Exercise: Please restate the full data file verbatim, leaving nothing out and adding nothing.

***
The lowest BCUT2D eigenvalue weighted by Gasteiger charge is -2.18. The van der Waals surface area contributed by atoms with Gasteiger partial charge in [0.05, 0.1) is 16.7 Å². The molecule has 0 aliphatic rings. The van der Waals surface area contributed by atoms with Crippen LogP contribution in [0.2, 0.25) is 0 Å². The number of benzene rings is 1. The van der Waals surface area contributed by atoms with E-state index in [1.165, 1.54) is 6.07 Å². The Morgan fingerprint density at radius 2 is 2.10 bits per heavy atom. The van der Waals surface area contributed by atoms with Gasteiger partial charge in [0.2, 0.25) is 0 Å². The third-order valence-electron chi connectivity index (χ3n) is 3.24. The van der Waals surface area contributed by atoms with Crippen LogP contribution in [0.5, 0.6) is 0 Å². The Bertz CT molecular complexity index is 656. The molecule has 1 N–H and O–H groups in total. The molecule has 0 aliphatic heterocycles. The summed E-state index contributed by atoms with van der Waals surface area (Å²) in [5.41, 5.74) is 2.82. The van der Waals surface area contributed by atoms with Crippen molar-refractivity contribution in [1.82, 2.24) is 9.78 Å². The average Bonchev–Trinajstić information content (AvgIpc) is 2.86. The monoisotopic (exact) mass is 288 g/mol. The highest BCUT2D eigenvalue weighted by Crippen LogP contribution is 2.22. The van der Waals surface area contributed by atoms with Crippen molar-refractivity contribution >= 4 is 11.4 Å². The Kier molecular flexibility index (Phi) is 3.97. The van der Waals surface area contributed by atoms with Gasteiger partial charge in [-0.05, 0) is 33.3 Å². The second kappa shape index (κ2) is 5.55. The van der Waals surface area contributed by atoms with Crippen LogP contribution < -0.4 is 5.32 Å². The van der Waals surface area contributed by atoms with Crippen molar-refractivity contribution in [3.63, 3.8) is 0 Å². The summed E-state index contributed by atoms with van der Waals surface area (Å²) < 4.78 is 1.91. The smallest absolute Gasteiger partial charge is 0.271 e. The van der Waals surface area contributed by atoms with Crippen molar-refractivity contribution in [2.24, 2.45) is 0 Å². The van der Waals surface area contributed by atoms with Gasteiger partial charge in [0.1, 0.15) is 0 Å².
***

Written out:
The lowest BCUT2D eigenvalue weighted by Gasteiger charge is -2.18. The van der Waals surface area contributed by atoms with Gasteiger partial charge in [0.05, 0.1) is 16.7 Å². The molecule has 0 aliphatic rings. The van der Waals surface area contributed by atoms with Crippen LogP contribution in [0.2, 0.25) is 0 Å². The number of benzene rings is 1. The van der Waals surface area contributed by atoms with E-state index in [1.165, 1.54) is 6.07 Å². The Morgan fingerprint density at radius 2 is 2.10 bits per heavy atom. The van der Waals surface area contributed by atoms with Gasteiger partial charge in [0.2, 0.25) is 0 Å². The third-order valence-electron chi connectivity index (χ3n) is 3.24. The van der Waals surface area contributed by atoms with Crippen LogP contribution in [0.5, 0.6) is 0 Å². The Bertz CT molecular complexity index is 656. The molecule has 1 N–H and O–H groups in total. The molecule has 0 aliphatic heterocycles. The summed E-state index contributed by atoms with van der Waals surface area (Å²) in [5.41, 5.74) is 2.82. The van der Waals surface area contributed by atoms with Crippen molar-refractivity contribution in [1.82, 2.24) is 9.78 Å². The average Bonchev–Trinajstić information content (AvgIpc) is 2.86. The monoisotopic (exact) mass is 288 g/mol. The highest BCUT2D eigenvalue weighted by Crippen LogP contribution is 2.22. The van der Waals surface area contributed by atoms with Crippen molar-refractivity contribution >= 4 is 11.4 Å². The Kier molecular flexibility index (Phi) is 3.97. The van der Waals surface area contributed by atoms with Gasteiger partial charge in [-0.05, 0) is 33.3 Å². The second kappa shape index (κ2) is 5.55. The van der Waals surface area contributed by atoms with Crippen LogP contribution < -0.4 is 5.32 Å². The van der Waals surface area contributed by atoms with Crippen molar-refractivity contribution in [3.63, 3.8) is 0 Å². The summed E-state index contributed by atoms with van der Waals surface area (Å²) < 4.78 is 1.91. The smallest absolute Gasteiger partial charge is 0.271 e. The van der Waals surface area contributed by atoms with Crippen molar-refractivity contribution in [2.24, 2.45) is 0 Å². The van der Waals surface area contributed by atoms with Gasteiger partial charge in [0.1, 0.15) is 0 Å².